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Venetian

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About Venetian

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  1. I saw Vic Reeves stumbling to his seat at 8pm - he was there on time. Maybe he just popped out for a beer or something??
  2. Theremin.. hell yeah! And in No Quarter ("the winds of Thor are blowing..." - cue very loud theremin)
  3. I'd be interested to hear thoughts on the sound there. I don't think you can say "don't be negative about the band" - otherwise it wouldn't be very informative. At least with this "negative post" everyone who didn't go can feel that standing 30 foot in front of stage last night wasn't the best place in the known universe! Anyhow, I was about 40 yards back, in front of right speakers. What I did notice was that the speakers were hung up above the audience and maybe 10/20ft from the stage. So if you were too far forward, I figured you wouldn't hear much treble or defined sound. Bass is omnipresent - we dont pick up direction and it would be powerful whatever. So rather than move forward (to avoid the countless people that took up amateur photography with a passion, even erasing holiday pictures to free more memory), I stayed put. Not mention that despite being a rock gig, if you tried to move forward or whatever, you would certainly get a look that could kill, if not the odd elbow shove. So, I remained behind a guy and his phone. Concert - absolutely incredible. Best gig I've ever been to, apart from seeing the Black Crowes when I was on acid. Excellent soloing form Page and a great dynamic band - instantly the best rock band on the planet. I didn't expect it to be that good. Sound: this may interest you. It was a harsh, almost trebly sound, because those speakers were loud. The guitars sounded metallic, steelly. They also have a lot of effects. Sure, the bass was there - loud sub or whatever. If I would criticise the sound, it would be more for this hard quality than anything else. Personally, I loved it. So I don't know - maybe it's a hard venue to do. You can't necessarily blast sound from everywhere so they choose to have these speakers hung up. I did move a bit forward for the encore and the sound was good there. About thirty metres away. But that's still a long sand-iron... Let's hope they tour next year. It certainly felt like they would!
  4. P.S. My thoughts on the show.. _ _ _ _ _ _ _ _ _ _ _ _ _ _ _ _ the highlight has to be Foreigner doing "I wanna know what love is, I want you to show me"... Can't believe I was actually there! But seriously, it was fantastic. I didn't think Page would be playing so well. He had a loud trebly, almost harsh guitar sound - lots of chorus, delay - more like the Presence guitar sound than the earlier records. Might have something to do with the O2 sound system also. It did actually occur to me that there were probably quite a few people there who if they were truly honest, probably wouldn't enjoy it. It was loud rock n'roll - and the songs have that monolithic quality to them - sculpted out of brash steel sounds. In Kashmir, I thought, Christ they've got horns playing - but no, just Jimmy's guitar sounding like horns. He may have had some octaviser going on that one too. Earlier, when he went up the neck in Since I've been loving you, he may have pitch-shifted like Jack White often uses. One thought that occurred early on was how strong this is as a band. John Paul Jones makes an incredible difference. I saw Page/Plant at Wembley and this was different, in that, it was actually Led Zeppelin. And they didn't cut down the sonic experimental side they've always had going. Plant was very dignified and sounded great. I love his album with Alison Krauss and he was singing great. I believe they tuned down a whole tone for the show. Good move. My biggest problem with this show is the crowd. I was surrounded by people who seemed like they'd just discovered their hidden passion for amateur photography. Every new visual change in the lights was something to capture in their phones (instead of candles, Stairway is a sea of digital technology). I mean, are people afraid of something just happening and being over? As the set got to about halfway through, the girl next to me began deleting holiday snaps of her and pictures of her boyfriend. Well, it made me laugh, but it is quite hard to in a way, lose yourself in the show, the performance thats happening when there's little screens in front of you. They had a great screen behind the stage too. On Stairway, I think, Jimmy turns towards the back, and they film him in split mirrored 'Song Remains the Same' style. He was playing the classic double-neck. Page did seem to enjoy himself a lot. When he first came on, he's sporting a pair of shades and has shock-white hair with a black coat. Great look. As the gig went on, he seemed to warm up a lot in terms of his playing. They had a dodgy moment going back into the main riff in Dazed and Confused. With the big video screen you can see the wobbly look John Paul Jones gives Page - a kind of 'oops..' Page gives a big laugh. 'Cause really that kind of thing doesn't really matter so much. The more important thing they did, was go hell for leather at every one of those songs. The short tour with the Crowes clearly helped Jimmy Page work up his guitar playing again, but it's great that he's at the point where he can go out and do justice to their old classics. In footage I've seen of the Crowes, he's okay on the riff-stuff, but the soloing didn't quite feel right. Here he has gone out on a limb to get soloing and is basically still rocking better than anyone. Maybe the extra two weeks helped! Also, Jason Bonham has clearly worked very hard to nail those drum parts. He did great at making them sound..well, like Led Zeppelin.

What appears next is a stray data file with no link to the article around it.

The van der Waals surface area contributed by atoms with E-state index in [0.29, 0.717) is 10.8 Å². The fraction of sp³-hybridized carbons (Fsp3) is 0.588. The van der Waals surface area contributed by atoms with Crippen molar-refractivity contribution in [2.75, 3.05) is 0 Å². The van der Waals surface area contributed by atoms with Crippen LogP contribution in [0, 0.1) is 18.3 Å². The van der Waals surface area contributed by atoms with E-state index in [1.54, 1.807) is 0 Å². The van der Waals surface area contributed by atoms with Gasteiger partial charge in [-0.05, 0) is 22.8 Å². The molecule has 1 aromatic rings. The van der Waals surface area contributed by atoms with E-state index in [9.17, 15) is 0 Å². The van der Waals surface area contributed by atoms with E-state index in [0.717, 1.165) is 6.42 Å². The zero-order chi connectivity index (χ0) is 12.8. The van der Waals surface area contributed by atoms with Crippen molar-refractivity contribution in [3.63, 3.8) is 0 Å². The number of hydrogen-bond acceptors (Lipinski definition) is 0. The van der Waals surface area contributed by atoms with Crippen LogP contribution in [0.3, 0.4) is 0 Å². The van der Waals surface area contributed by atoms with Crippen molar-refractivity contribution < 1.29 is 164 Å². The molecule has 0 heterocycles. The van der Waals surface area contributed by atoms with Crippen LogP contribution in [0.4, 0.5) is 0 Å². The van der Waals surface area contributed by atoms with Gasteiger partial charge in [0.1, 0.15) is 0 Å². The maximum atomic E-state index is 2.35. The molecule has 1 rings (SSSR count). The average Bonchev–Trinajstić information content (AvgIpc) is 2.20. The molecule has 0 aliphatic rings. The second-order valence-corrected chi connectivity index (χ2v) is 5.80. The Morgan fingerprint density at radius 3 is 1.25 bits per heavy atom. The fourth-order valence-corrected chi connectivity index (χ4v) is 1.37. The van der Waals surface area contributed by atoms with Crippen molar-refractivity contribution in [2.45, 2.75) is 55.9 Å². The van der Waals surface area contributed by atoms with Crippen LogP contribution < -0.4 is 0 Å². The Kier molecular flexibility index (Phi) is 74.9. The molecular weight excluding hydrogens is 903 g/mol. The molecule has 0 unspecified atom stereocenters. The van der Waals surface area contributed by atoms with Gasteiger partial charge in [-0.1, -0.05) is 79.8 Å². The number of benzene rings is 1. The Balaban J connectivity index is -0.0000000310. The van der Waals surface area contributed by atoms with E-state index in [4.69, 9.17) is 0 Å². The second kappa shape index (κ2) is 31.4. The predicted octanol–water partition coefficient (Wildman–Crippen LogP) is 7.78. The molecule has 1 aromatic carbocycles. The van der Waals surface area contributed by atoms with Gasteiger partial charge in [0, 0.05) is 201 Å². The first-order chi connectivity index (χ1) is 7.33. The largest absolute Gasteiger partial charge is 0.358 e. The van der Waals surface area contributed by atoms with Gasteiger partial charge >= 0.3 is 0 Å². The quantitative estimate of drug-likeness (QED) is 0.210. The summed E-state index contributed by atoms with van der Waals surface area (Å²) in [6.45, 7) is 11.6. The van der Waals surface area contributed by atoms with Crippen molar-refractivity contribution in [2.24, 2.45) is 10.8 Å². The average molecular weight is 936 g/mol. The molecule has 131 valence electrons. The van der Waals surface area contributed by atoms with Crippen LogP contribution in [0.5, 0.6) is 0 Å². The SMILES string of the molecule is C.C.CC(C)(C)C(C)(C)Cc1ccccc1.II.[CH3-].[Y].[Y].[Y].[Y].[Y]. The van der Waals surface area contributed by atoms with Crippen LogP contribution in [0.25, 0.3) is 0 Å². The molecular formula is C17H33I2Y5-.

5. My friend BBL posted this over at BlackCrowes.org I thought it worth posting it up here too. Let's hope we get to see them next year! _ _ _ _ _ _ _ _ _ _ BBL's review of the show: Before I start, I just want to say a very big thanks to Humbug for sticking to our agreement to cut each other in should either of us get a "Wonka Golden Ticket" for this gig. He hit the jackpot and got an email from Ticketmaster and, like the gentleman that he is, made a phonecall straight to me. What a guy! From the moment I knew I was going to this gig several weeks ago, I have to confess I was feeling more trepidation than excitement. I even questioned whether I ought to go at all. I know that sounds ridiculous when there are over 20 million people trying to get tickets, but I was worried. The two times they had reformed before, they sucked badly and, clearly, they are not young men any more. Would they manage to pull off a dignified celebration of themselves and their music? Or would they try to recreate the past and totally embarrass themselves? Could they really still cut it? Or was this a disastrous idea? Should I go? Or should I stay away and keep the myth intact? These were all questions buzzing around in my head, but in the end, I decided that I wanted to see for myself what this show would throw up. Even as we queued to go in, I still could not find it in myself to feel truly excited, such was the sense of concern and apprehension that I felt about the whole event. Matters were not really helped by the supporting cast. As an endless stream of rock has-beens too numerous to be bothered to name and the irritating Paulo Nutini got up to do a turn, I started to think my worst fears about the evening were about to be confirmed. Still, when the crew cleared the stage for the main event, it was impossible not to start feeling an enormous sense of anticipation as 9pm approached. Finally, the moment arrived. The lights went down and a video played on the backdrop/video-wall of a news report of the band breaking an attendance record at Tampa back in the 70s. Then they appeared. Jimmy Page, despite looking to have fared the worst physically with the passing of years of the three of them, looked as cool as fuck in a long black coat and shades. The opening chords of Good Times Bad Times were a real surprise and confounded all our guesses as to the opening song. The first real moment of genuine excitement came as Page tore into the solo. The roar from the crowd was deafening and it was a real hairs-on-the-back-of your neck moment. My worries began to ebb away. The first few songs saw the band slowly warm up and they did get better and more assured as the evening went on. Similarly, all the baggage I was carrying approaching this gig started to fall away and I really began to enjoy the gig for what it was. For me, they really came into themselves in the run of No Quarter, Since I’ve Been Loving You and Dazed and Confused. They created some real atmosphere and genuine moments of magic, giving everyone a real glimpse of just why they were the band they were. Certainly Page’s solo on Since I’ve Been Loving You really was a high point. Of all the original members, he looked so completely in his element last night and really did attack his playing like this was the gig of their lives. As they hit the final run in, they were really firing. Misty Mountain Hop rocked and Kashmir was immense. Despite, incredibly, fluffing the first verse of Whole Lotta Love, the encores of that and a rousing rendition Rock ‘n’ Roll saw to it that they finished the job properly and sent everyone home very happy indeed. Possibly the only mistake they made all night was to intercut old footage with the current concert footage during Rock ‘n’ Roll. All night they had suspended belief and taken everyone along with them. It was a stark contrast to see them as they were next to how they are now and realise that the "real Led Zeppelin" were a different band from a different time and place. On reflection though, it was probably a good thing that people were shown the difference. As for the individual performances, anyone who thought that Robert Plant’s voice was going to be the main stumbling block were very much mistaken. As those of us who have seen him recently with Strange Sensation already know, these days he plays to his strengths. He doesn’t try to be a 22-year-old anymore. He may not be able to wail like he once did but he has a richer voice now and it was deployed masterfully with last night’s material. We might never hear them play The Immigrant Song or Communication Breakdown again because of that, but there is plenty of Zep material that does suit his voice as it is now. And he can still pull out a big scream when he needs to. John Paul Jones proved himself to be the amazing musician that he is. Jason Bonham is not his father, but did a creditable job (I still can’t help wondering how Steve Gorman might have fared though after his performance on Live at the Greek). Jimmy Page, however, was exceptional. In my mind, Zep was always his band and last night you could see that he was really giving it everything he had. He often gets criticised for his live playing, but there can be no doubting the passion and fire he has for playing Zeppelin material and I thought he played great last night. I am happy to say that despite the lottery of getting tickets, there were no wankers down the front (we were standing front and centre about 20 metres back I guess – we were close). For once, there was no talking during the gig and everyone was totally absorbed in what they were seeing. I thought the overall presentation with the video-wall backdrop was excellent. The venue was horrible and very corporate and the sound was a bit cold at times, but once the band were in full flight, none of this really registered. So, all in all it was a good night. At the end, there was almost a sense of relief, not least from the band themselves, that they had pulled off such a massively-hyped event and done it with such professionalism, dignity and class. All things considered, that they hadn’t played together for so long, that it wasn’t the 70s, that John Bonham wasn’t there, and that none of them are young and beautiful any more, they really did do as good a show as anyone could have hoped for. Sure, there were ragged moments. But there were moments of real magic and majesty too. It was a very impressive performance. When it comes down to it, true class always shows through in the end and Page, Plant and Jones have that in spades. BBL